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Washington Watch - May 25, 2011

Senate Passes Extension For STTR, SBIR Programs

After a rollercoaster ride of passage or no passage in the Senate, the chamber has finally agreed to a one-year extension of the SBA research and technology outreach programs, Small Business Innovation Research (SBIR) and Small Business Technical Transfer (STTR). The programs will be funded through May 31, 2012. The one-year reauthorization was introduced by Senator Mary Landrieu (D-La.) after her longer term reauthorization of the programs failed to gain traction in the Senate.

Both programs have been operating under short-term reauthorizations for the past 2-3 years. One of the main sources of contention in the Senate's debate was opening up eligibility requirements for venture capitalist funded firms and the extent to which they should be allowed to compete for contract awards.

The House has also been moving a reauthorization of both programs through 2014, with greater flexibility for venture-funded firms to participate. That legislation is called Creating Jobs Through Small Business Innovation Act of 2011, H.R. 1425.

NASE Testifies At Senate Small Business Hearing

The Senate Committee on Small Business and Entrepreneurship recently held a hearing, “Small Business Recovery: Progress Report on Small Business Jobs Act of 2010 Implementation,” to hear testimony from administration experts, and small business owners and stakeholders on the implementation and impact of the Small Business Jobs Act.

In her opening statement, Committee Chair Mary Landrieu (D-La.) noted that the Small Business Jobs Act “has been touted as the single most important piece of small business legislation in decades.” Ranking Member Olympia Snowe (R-Maine) stated that “empowering small business is the best way to help” with job creation and economic growth.     

U.S. Small Business Administration Deputy Administrator Marie Johns testified that the SBA “is working diligently to implement every provision [of the Jobs Act] as soon as possible.” Deputy Administrator Johns noted that provisions in the Jobs Act helped the SBA put $12 billion in loans in the hands of small business owners, raised the limits on SBA loan sizes from $2 million to $5 million and provided $50 million for grants to Small Business Development Centers for counseling and training projects.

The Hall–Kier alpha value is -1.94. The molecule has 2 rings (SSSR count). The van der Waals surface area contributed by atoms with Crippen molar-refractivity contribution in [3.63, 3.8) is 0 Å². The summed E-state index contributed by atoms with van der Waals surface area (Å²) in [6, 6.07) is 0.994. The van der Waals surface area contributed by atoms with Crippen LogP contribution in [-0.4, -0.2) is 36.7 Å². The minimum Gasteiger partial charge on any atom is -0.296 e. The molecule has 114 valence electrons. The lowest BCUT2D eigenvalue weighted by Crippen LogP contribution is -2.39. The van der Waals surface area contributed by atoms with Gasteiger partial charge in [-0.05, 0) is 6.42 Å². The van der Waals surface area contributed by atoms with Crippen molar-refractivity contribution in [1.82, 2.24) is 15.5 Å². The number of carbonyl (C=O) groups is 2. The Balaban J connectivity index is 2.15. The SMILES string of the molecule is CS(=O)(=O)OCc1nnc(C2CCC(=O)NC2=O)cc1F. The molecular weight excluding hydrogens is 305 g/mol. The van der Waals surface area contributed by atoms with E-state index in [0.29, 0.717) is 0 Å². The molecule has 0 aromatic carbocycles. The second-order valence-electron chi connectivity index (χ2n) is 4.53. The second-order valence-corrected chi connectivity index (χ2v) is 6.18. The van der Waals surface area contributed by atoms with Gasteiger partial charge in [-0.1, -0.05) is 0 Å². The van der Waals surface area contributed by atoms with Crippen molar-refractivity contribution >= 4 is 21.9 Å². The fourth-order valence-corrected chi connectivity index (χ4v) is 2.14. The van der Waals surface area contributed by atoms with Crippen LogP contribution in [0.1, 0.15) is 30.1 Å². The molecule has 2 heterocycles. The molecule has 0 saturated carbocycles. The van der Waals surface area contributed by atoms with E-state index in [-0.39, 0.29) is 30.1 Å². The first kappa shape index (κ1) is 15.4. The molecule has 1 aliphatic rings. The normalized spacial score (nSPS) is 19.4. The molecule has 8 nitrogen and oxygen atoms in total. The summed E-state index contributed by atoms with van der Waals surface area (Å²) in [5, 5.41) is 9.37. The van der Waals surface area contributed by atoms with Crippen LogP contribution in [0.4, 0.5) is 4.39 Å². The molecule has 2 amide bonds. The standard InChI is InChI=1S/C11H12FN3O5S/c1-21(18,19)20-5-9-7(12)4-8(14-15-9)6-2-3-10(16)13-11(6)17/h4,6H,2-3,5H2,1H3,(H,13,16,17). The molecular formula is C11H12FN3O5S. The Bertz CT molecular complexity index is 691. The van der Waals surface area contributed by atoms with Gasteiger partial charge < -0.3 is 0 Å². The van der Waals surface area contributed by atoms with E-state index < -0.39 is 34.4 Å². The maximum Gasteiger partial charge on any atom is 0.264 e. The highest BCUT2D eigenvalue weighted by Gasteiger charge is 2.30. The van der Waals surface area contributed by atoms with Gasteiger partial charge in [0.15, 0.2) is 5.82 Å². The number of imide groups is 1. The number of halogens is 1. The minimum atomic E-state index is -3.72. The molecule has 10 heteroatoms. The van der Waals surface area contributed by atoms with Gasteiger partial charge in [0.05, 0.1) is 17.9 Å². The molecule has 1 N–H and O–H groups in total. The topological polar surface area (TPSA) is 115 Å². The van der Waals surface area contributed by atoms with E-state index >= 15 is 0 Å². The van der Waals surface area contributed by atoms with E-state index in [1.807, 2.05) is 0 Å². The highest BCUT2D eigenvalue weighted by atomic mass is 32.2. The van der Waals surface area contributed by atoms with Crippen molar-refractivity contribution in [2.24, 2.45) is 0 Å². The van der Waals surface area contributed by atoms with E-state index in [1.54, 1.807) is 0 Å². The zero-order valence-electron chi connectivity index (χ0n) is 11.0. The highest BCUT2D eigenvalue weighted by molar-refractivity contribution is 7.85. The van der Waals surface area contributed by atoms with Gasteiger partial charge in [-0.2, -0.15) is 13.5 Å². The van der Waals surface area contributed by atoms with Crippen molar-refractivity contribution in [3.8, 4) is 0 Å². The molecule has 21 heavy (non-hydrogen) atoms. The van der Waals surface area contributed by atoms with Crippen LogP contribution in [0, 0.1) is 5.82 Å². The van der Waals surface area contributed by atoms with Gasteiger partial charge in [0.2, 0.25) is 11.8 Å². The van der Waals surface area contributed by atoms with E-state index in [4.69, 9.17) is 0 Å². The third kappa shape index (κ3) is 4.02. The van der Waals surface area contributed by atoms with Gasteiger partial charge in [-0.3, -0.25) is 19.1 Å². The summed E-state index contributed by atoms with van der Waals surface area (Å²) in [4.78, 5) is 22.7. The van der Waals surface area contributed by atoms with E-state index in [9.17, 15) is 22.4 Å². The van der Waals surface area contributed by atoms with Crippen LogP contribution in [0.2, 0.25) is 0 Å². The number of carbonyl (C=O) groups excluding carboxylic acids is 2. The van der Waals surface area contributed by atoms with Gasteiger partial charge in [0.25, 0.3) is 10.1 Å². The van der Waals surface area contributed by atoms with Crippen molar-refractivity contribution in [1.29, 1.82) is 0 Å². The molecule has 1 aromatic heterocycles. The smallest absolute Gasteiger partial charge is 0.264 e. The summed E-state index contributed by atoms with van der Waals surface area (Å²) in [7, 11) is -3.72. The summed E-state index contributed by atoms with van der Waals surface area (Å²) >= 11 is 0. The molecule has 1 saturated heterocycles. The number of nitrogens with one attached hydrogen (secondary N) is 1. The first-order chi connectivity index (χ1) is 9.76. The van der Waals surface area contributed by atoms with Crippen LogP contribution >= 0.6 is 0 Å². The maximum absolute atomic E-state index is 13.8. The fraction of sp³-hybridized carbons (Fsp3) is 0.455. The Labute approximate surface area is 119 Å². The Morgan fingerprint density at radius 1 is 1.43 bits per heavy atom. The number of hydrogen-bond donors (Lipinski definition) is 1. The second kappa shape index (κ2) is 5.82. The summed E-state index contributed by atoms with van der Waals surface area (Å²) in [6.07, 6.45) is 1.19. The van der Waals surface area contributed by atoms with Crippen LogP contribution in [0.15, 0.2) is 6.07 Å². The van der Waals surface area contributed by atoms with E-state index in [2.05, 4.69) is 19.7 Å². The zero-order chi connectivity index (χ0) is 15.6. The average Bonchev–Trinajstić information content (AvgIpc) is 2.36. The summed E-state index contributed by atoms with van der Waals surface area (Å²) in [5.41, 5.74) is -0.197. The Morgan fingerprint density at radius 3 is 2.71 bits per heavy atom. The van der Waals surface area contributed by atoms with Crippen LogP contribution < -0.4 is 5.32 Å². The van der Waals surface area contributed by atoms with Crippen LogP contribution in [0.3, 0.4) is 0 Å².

Treasury Department Deputy Assistant Secretary Don Graves spoke to the committee about two small business programs implemented by Treasury under the Small Business Jobs Act, the Small Business Lending Fund (SBLF) and the State Small Business Credit Initiative (SSBCI). The SBLF provides capital to qualified financial institutions with assets of less than $10 billion to encourage lending to small businesses, while the SSBCI has $1.5 billion in funds to strengthen state programs supporting lending to small businesses and manufacturers.

NASE Executive Director Kristie Arslan testified before the committee on the impact of the Jobs Act on the self-employed and micro-businesses. Arslan called for a making permanent the deduction on health insurance costs for payroll tax purposes included in the Jobs Act, saying that “it is imperative that the 22 million self-employed Americans receive the same tax treatment of health care costs as all other businesses.” The Small Business Jobs Act temporarily doubled the deduction for startup expenditures to $10,000, another provision that Arslan testified should be made permanent.

To read Arslan’s full testimony, click here. Watch an archived webcast of the hearing here.

NASE: Corporate Tax Reform And Small Biz

The Administration and members of Capitol Hill are working to put together a comprehensive plan to retool the corporate tax system. Read President Obama's take on corporate tax reform in a press conference earlier this year.

In addition to adjusting some tax rates and expenditures, some proposals are looking to lower the current corporate tax rate. Here are some of the top proposals from the White House and congressional lawmakers, according to Congressional Quarterly:

  • House Fiscal 2012 Budget - lower corporate tax rate to 25 percent (currently 35)
  • Obama fiscal commission - adjust corporate tax rate between 23 and 29 percent
  • Senator Ron Wyden (D-Ore.) - flat 24 percent tax rate
  • Rep. Rob Woodall, R-Ga./Sen. Saxby Chambliss, R-Ga. - repeal corporate income taxes and replace with a 23 percent national retail sales tax

In regards to tax reform, most NASE businesses will be indirectly affected by measures to overhaul corporate tax reform. The majority of micro-businesses file on their individual tax return, so adjustments to corporate tax rates are not likely to have a big impact. However, the Association does recognize that larger, healthy businesses often contract with smaller firms like micro-businesses and the self-employed. Thus, such tax reforms could be beneficial to the business community at-large.

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Visit Your Voice in D.C. to view archived editions of Washington Watch. While you’re there, read the latest updates from the Washington, D.C. office, write your Congressperson and find out how you can join the fight for micro-business.

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